My WYA experience and the concept of Human Dignity

Miko SuperableAs I mark the end of my internship, and months of absorbing the Track A manual, I dare to measure the changes that have happened within me at the expense of this new information. Do I act differently? Am I a relatively smarter person? Am I able to practice this ‘freedom for excellence’? Lo and behold, I realize that there is no definite outcome for this. The truth is, it’s kind of immeasurable.

The Track A training is a module designed by WYA to give it members a deeper understanding of WYA’s core principals as well as to substantiate the claim that each person has intrinsic dignity and worth, through a collection of texts. A couple of months ago, if someone would have told me about this and the concept of ‘human dignity’, I would end up in a hole. ‘Human Dignity’ is a recognizable term that’s thrown around a lot in movie or T.V. show dialogues, but in essence, how does one really explain human dignity? As far as I know from my WYA training, it extends beyond its dictionary definition. And it’s not something one would easily grasp.

The process of Track A sounds simple enough. A process similar to energy transformation when certain energies, applied a particular force, gets transformed into another type of energy like when a rocket takes off for space or the creation of batteries. Track A should end up with a person having some sort of realization or ‘a fresh pair of eyes’. But as we all know, truth resists simplicity. And it can’t be just that.

‘Let’s not go there…’ I would think every time someone speaks about politics.

‘Let’s move on to lighter fare…’ I would say every time someone gives the most cynical comment about our government.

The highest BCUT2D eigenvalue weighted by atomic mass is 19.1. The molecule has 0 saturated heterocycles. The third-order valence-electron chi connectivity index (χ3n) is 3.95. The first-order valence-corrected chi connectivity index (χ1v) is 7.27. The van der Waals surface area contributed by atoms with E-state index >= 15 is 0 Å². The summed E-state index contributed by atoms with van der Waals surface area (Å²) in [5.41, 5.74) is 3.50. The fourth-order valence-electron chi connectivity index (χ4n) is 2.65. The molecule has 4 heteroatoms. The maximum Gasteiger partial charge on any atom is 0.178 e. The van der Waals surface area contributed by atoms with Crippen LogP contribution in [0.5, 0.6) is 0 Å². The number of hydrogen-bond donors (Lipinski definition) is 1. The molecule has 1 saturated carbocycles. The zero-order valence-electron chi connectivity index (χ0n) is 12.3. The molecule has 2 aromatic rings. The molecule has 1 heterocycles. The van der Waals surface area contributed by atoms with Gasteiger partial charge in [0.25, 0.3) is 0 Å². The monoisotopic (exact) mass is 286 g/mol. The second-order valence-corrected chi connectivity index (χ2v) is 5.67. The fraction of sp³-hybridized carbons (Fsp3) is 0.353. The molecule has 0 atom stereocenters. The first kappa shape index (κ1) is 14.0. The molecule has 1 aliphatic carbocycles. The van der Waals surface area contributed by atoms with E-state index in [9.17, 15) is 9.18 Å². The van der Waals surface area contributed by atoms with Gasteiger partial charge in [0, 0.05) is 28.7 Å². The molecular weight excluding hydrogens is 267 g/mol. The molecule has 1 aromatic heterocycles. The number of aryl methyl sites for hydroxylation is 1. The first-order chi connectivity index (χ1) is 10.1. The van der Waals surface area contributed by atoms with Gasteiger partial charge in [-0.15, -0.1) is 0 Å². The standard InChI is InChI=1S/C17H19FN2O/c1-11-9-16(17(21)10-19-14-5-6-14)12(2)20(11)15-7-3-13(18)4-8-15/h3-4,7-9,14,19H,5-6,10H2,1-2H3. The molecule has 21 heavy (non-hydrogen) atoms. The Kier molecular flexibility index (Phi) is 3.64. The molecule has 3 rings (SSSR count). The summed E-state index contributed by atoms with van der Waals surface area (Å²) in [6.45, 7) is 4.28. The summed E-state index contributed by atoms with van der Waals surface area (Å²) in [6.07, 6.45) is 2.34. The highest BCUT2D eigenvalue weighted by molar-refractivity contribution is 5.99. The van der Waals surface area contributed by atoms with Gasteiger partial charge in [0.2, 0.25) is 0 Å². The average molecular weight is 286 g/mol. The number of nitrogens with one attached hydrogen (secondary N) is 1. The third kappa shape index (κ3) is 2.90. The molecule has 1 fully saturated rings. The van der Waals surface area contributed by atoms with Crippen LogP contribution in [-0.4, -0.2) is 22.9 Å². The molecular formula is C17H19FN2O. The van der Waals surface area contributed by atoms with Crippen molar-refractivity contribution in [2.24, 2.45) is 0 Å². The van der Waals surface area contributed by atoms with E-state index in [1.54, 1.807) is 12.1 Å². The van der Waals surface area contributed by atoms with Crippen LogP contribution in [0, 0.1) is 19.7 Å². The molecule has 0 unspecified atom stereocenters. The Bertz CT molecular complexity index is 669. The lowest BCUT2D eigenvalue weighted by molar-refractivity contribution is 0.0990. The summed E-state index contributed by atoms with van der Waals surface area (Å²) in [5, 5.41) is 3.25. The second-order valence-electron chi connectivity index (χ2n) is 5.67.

I would argue the concept of human dignity would fall under topics like that. Topics that I feel most youth would consider depressing, intimidating and boring. But what then makes these concepts different from those like love, religion, freedom or happiness? Love is a pretty broad topic in itself. And I find it quite ironic, too, how when talking about happiness or religious truth, people always find themselves in such depressed, “emo” states. As is the topic of freedom – when one’s definition of freedom only seems to become enlightened after all his ‘freedoms’ get taken away from him. The way with which we associate with these big concepts are always somehow taken for granted. How about human dignity? Coming from a person who’s lived a relatively easy and lucky life, how do I define human dignity?

I joined WYA with a goal of broadening my idea about the world I live in. And while WYA has taught me many things, truth does resist simplicity. And I won’t change overnight. But I have realized that my best realization extends far beyond practical manifestations of human dignity. I reached some sort of realization that I can be at peace with at this age.

WYA has taught me that this life is a gift. Along with the people I meet and the experiences life gives me—it all has meaning; And that ability to give meaning to life and to my family is what I realized makes us all unique as human beings. I thank WYA for this genuinely unique opportunity, and for instilling in me a mission of upholding human dignity, that will reflect in all that I do in life. It may take a while for results to come, but I will wait. I would do it all again in a heartbeat.


By Jan Miko Superable, a WYA Asia Pacific Intern Alumnus and Summer Camp Graduate from the Philippines. To learn more about the Asia Pacific internship, click here